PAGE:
Ok, let's stick to apples then, for the purposes of discussion. You mentioned that yours are heirloom varietals. I live in Michigan, we grow a lot of good apples, I appreciate your point, they are good. So lets say that your variety was around, oh, 200 years ago, which is old, comparatively. But, was it around 500 years ago? How about a thousand? A few thousand? See, if you go back enough on the family tree of most species of plant that humans consume now, you'll notice a few things. Your apples, which are now, large, sweet (or tart), and delicious, were once a small, hard, bitter ball of cellulose and seeds. Now, this is still an apple, we still have varieties like this today, crabapples. Humans realized that, by breeding plants that have traits that they like, they can encourage changes. Selective breeding is a type of technology. So, humans, using technology, performed a change on the species.
GMO's are just skipping, in the case of some crops such as wheat (First cultivated 8000 BCE), thousands of years. Given enough time, we could, by selective breeding, probably create a strain of wheat that would grow well in cold climates. Hell, given enough time you could create a strain of rice whose vitamin content was pretty close to modern Golden Rice.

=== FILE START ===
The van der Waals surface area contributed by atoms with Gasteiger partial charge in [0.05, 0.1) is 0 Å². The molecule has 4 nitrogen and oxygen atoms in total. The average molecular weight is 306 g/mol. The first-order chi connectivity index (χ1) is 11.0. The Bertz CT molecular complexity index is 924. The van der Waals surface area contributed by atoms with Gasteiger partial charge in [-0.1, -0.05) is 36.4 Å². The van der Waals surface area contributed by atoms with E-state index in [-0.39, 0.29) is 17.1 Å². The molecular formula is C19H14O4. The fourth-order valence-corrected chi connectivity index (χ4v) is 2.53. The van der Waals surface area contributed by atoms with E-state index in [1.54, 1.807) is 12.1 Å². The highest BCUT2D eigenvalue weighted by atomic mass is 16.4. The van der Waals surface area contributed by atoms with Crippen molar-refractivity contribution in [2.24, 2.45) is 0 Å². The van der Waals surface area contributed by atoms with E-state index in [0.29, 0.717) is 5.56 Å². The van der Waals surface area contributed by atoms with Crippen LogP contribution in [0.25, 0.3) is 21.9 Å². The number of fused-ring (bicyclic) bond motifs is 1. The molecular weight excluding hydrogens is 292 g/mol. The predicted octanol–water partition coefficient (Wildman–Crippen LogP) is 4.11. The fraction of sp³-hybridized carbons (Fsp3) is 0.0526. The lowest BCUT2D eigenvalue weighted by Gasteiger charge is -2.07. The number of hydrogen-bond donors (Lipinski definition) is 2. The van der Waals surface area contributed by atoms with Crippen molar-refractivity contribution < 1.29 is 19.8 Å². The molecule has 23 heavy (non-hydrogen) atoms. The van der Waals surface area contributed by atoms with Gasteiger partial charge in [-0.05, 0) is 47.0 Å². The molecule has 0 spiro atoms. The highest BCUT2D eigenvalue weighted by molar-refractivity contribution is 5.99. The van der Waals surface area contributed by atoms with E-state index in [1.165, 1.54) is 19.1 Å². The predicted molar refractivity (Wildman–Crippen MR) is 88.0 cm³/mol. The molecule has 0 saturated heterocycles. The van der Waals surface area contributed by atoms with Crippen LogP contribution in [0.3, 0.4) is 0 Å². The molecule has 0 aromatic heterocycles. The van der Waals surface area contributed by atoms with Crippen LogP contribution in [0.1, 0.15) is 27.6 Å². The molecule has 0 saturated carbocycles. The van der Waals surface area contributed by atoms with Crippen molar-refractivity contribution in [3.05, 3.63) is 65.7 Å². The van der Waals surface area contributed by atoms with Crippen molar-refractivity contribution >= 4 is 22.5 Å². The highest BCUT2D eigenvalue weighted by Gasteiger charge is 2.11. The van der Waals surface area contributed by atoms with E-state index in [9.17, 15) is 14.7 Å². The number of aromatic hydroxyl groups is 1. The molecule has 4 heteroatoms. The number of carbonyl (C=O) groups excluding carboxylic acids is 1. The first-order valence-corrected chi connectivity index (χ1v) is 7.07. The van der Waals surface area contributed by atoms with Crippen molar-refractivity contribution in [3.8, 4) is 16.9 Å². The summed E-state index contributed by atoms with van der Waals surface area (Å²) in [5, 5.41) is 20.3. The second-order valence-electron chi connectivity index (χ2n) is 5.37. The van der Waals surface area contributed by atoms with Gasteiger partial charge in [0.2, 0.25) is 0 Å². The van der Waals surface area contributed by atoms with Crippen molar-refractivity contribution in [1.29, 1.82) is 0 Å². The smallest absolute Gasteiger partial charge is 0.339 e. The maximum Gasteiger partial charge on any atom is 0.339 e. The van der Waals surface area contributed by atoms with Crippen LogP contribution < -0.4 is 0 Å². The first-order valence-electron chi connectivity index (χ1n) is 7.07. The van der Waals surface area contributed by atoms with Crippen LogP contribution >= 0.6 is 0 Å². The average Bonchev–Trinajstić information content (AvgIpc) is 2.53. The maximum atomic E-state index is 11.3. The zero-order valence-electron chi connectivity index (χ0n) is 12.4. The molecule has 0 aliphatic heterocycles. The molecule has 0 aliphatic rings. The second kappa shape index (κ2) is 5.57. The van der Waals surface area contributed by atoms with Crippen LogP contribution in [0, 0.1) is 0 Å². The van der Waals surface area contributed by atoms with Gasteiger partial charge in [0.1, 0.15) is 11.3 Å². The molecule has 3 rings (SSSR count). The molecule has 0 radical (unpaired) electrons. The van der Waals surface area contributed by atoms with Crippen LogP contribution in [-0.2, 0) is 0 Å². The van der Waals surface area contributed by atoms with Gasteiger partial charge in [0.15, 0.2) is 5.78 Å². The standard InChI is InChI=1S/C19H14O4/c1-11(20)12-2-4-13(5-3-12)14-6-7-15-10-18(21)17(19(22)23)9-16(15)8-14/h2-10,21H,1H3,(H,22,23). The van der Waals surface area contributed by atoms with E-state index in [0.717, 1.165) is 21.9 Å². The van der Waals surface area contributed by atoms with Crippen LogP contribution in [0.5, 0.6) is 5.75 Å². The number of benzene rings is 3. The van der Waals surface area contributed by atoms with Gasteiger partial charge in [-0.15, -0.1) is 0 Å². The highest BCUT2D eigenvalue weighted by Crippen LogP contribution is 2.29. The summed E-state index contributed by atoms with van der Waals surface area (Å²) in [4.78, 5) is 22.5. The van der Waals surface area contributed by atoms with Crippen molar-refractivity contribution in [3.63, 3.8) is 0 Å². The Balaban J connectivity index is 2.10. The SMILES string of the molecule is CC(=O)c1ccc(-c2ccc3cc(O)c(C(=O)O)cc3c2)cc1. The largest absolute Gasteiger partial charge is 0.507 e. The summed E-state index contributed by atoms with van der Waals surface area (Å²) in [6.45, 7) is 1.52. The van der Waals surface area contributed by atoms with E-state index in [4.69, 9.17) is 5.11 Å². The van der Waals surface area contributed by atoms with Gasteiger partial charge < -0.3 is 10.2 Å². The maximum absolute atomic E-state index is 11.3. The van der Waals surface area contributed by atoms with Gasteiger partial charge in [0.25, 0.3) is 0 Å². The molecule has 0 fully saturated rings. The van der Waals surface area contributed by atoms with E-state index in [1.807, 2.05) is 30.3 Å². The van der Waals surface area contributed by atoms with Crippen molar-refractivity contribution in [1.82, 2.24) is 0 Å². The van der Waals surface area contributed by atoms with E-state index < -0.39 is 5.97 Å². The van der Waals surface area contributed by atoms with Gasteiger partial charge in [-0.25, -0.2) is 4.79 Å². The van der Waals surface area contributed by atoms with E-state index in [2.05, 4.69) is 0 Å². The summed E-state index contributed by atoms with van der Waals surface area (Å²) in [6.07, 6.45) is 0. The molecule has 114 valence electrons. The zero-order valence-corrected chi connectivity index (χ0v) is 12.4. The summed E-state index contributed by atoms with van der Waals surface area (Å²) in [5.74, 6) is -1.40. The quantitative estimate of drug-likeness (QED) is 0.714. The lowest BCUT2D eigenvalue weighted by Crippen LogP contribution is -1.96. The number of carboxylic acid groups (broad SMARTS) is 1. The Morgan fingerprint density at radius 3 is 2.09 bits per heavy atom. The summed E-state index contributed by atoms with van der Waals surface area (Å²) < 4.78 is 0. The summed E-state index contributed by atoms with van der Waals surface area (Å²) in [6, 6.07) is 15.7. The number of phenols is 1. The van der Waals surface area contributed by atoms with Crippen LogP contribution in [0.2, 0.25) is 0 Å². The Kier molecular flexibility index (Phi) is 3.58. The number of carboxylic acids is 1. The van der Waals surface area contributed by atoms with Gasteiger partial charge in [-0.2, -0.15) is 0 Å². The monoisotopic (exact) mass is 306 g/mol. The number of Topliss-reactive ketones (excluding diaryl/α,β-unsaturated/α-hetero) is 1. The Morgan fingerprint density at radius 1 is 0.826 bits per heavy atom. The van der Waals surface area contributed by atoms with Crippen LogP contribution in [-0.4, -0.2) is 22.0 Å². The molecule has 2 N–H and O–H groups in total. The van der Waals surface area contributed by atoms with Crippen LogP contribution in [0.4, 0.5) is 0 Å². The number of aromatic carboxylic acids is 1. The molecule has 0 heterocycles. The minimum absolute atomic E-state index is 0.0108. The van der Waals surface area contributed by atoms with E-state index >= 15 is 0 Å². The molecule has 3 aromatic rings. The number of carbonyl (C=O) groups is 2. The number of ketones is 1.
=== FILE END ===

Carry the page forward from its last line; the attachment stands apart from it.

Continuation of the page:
I happen to be against a lot of things related to crops that are genetically modified, but my problem is with patent laws, pesticide incompatibilities, and a lot of modern farm law. But I am not against the modification of existing organisms genetic material to create versions better suited for human needs.